We could've spent every day of our lives in abject sin, looking at pornography, masturbating three times a day, teaching others to do the same, and even thinking abominable thoughts about children (all of which I confess to doing), and as soon as we finally listen to the promptings of the Holy Spirit our Sanctifier, and come to accept the sacrifice of Jesus Christ our Redeemer, and become truly repentant and firmly resolve to amend our ways for the love of God the Father, then God in His Word assures us that we will be forgiven. And not only that, but the Word also says that we will be forgiven every time we sin if we are resolute enough to pick ourselves back up and ask with a genuine and contrite heart for forgiveness. In fact, the scriptures say that the only difference between a "sinner" and a "saint" (though both may sin) is that sinners are quitters: "For though the righteous fall seven times, they rise again, but the wicked stumble when calamity strikes" (Proverbs 24:16). We have to ask ourselves then, as childlovers, are we quitters? Or are we saints? If we are saints, then we should not lust after children, but if we do, we should pick ourselves back up when we stumble, and not by our own strength (which is weak), but by the grace of God (which is stronger and more abundant than we can fathom).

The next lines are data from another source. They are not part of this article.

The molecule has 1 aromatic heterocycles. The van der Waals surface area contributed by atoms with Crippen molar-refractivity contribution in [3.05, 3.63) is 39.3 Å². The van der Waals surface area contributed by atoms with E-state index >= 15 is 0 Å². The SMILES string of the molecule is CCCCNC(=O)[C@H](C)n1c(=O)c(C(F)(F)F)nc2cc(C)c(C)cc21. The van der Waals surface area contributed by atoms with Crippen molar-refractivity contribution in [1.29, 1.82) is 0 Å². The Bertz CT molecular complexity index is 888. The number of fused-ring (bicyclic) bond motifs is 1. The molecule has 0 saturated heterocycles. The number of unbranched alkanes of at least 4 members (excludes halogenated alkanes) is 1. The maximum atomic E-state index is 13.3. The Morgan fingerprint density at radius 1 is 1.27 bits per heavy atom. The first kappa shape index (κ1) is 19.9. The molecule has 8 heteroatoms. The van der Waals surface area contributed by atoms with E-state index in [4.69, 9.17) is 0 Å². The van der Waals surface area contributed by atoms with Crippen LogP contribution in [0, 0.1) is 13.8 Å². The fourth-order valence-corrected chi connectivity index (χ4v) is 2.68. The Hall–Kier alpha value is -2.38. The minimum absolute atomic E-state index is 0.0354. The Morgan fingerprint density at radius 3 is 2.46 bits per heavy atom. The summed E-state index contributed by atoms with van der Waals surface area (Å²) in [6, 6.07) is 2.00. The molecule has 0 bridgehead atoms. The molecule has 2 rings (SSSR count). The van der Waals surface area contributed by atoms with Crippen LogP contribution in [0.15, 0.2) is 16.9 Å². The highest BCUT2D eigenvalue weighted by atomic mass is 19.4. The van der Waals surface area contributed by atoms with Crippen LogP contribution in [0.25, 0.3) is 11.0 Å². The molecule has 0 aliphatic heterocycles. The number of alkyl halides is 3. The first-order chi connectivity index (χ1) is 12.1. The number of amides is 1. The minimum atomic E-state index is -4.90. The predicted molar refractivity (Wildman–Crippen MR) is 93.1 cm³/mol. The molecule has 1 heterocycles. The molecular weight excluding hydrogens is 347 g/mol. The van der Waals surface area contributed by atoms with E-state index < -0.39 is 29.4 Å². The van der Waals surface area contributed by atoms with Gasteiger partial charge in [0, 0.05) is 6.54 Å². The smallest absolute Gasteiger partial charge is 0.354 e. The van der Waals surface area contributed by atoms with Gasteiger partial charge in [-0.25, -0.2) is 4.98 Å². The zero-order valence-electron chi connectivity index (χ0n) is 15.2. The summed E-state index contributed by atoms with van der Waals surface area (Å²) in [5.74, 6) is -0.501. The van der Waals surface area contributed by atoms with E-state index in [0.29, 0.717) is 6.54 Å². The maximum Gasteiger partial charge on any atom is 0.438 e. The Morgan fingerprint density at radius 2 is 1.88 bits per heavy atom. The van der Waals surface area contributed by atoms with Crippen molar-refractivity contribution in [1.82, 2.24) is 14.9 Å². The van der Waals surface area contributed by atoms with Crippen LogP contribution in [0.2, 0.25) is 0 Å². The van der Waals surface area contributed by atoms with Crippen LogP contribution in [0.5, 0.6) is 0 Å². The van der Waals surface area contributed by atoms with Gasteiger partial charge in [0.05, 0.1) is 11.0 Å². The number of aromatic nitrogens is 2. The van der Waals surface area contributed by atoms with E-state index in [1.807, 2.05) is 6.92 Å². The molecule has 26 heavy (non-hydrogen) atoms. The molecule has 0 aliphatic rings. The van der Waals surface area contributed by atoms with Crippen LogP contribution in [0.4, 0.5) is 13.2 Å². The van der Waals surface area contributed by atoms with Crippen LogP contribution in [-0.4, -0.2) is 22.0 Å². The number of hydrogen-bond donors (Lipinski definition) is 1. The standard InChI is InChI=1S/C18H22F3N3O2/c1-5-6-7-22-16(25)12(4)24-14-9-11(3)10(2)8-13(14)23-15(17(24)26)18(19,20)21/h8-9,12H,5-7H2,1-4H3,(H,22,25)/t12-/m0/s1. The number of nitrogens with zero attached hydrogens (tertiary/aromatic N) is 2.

The words of St. Paul could be considered the perfect example of the childlover who comes to faith in Jesus Christ and feels the true redemptive strength that Christ offers through His sacrifice to save us from the lives of sin that we once lead, whether in our ignorance or in our arrogance. If God could forgive St. Paul (even though St. Paul had a hard time forgiving himself), then God can forgive anyone who comes to Him with a contrite heart and a will to be forgiven:
"I was once a blasphemer and a persecutor and arrogant, but I have been mercifully treated because I acted out of ignorance in my unbelief. Indeed, the grace of our Lord has been abundant, along with the faith and love that are in Christ Jesus. This saying is trustworthy and deserves full acceptance: Christ Jesus came into the world to save sinners. Of these I am the foremost. But for that reason I was mercifully treated, so that in me, as the foremost, Christ Jesus might display all his patience as an example for those who would come to believe in him for everlasting life." 1 TM 1:12-17